Christchurch windsurfer Emma Wilson guaranteed a medal at Tokyo 2020 Olympics
CHRISTCHURCH windsurfer Emma Wilson, the youngest member of the UK sailing team, has guaranteed herself an Olympic podium finish at her first games.
Wilson, who currently sits in second place, stormed into gold medal position with two wins on the third day of racing at the Tokyo Olympics, but China’s Yunxiu Lu rattled off three excellent races this morning (Thursday) to take a four-point lead, with France’s Charline Picon in third on 36 points.
On Saturday, the Olympic RS:X Women’s medal race will crown one of the current top three, with world number two, Marta Maggetti from Italy, outside contention in fourth place.
Wilson said: “I don’t think it’s sunk in yet. My coach told me on the rib, and it’s an amazing feeling. I’ve watched the Olympics since I was a little kid, and it’s always been a dream. And finally, I haven’t come fourth as well, which is so good because I’m sick of it.
“I’m super happy. One more race I can just give everything for and see what can happen.”
After suffering a false start on the previous day of racing, the RS:X European Championships bronze and silver medal winner, who likes to lead from the front, perhaps overcompensated going round the first timed mark in race 10 in ninth place. However, she eventually climbed back to take sixth.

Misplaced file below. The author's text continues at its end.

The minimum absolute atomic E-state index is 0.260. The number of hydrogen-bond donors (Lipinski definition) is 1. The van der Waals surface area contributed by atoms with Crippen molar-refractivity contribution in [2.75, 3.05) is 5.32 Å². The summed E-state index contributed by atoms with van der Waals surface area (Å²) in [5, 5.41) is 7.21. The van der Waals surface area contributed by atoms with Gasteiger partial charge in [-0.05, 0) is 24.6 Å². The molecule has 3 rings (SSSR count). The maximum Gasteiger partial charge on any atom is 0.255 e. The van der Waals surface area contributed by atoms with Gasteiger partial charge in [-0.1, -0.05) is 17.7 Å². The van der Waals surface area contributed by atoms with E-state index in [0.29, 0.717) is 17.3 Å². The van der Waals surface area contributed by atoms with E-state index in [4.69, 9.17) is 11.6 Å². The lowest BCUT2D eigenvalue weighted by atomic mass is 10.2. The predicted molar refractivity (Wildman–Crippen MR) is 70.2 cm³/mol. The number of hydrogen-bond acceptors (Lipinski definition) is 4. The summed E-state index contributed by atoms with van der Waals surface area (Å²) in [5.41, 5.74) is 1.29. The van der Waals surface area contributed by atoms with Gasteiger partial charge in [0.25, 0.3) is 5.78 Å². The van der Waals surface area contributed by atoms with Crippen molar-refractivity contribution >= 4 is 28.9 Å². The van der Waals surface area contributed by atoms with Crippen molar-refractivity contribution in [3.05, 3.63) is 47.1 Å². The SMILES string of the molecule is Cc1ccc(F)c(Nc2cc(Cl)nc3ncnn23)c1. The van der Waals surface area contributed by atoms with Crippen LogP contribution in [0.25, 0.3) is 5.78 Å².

The number four ranked windsurfer in the world made a better start to race 11 to lead at every mark except one as she stormed to a 26-second win.
The final race of the day saw Wilson finish fifth place after another tricky start.
Wilson added: “I had really good speed the last few days, and that was really good. I have to say thank you to the lads in Weymouth who’ve trained with me. They all helped me so much. It’s an amazing feeling.
“I want to ring my brother as well because he has been pushing me since I was a little kid as well. That’s gonna be cool.
“I kept my cool when it was tight. Obviously, today was harder than any other day because I had to think more about the other people, but I think I’m really proud of how I’ve approached the whole event.”
Wilson follows in her mother’s footsteps, Penny, who competed at the 1992 and 1996 Olympic Games, also in windsurfing.
Wilson has enjoyed success in Japan in the past after she finished fourth in an Olympic testing event to take fifth in the RS:X World Cup in 2019.
Wilson’s first taste of a world title was at the age of just 12 when she took the U15 Techno 293 World Championship. After moving to the Olympic class, Wilson’s success continued with the RS:X Youth Worlds title in 2014.
After just missing out on the Youth Worlds title to future Rio 2016 bronze medallist Russia’s Stefania Elfutina in 2015, Wilson would show her drive to succeed coming back to win consecutive Youth Worlds golds in 2016 and 2017.
This year’s RS:X competition will be the class’s final Olympic Games after World Sailing announced that governing bodies should make the switch from the traditional RS:X to foiling in preparation for Paris 2024.
Wilson will take to the water again for the double points medal race on Saturday.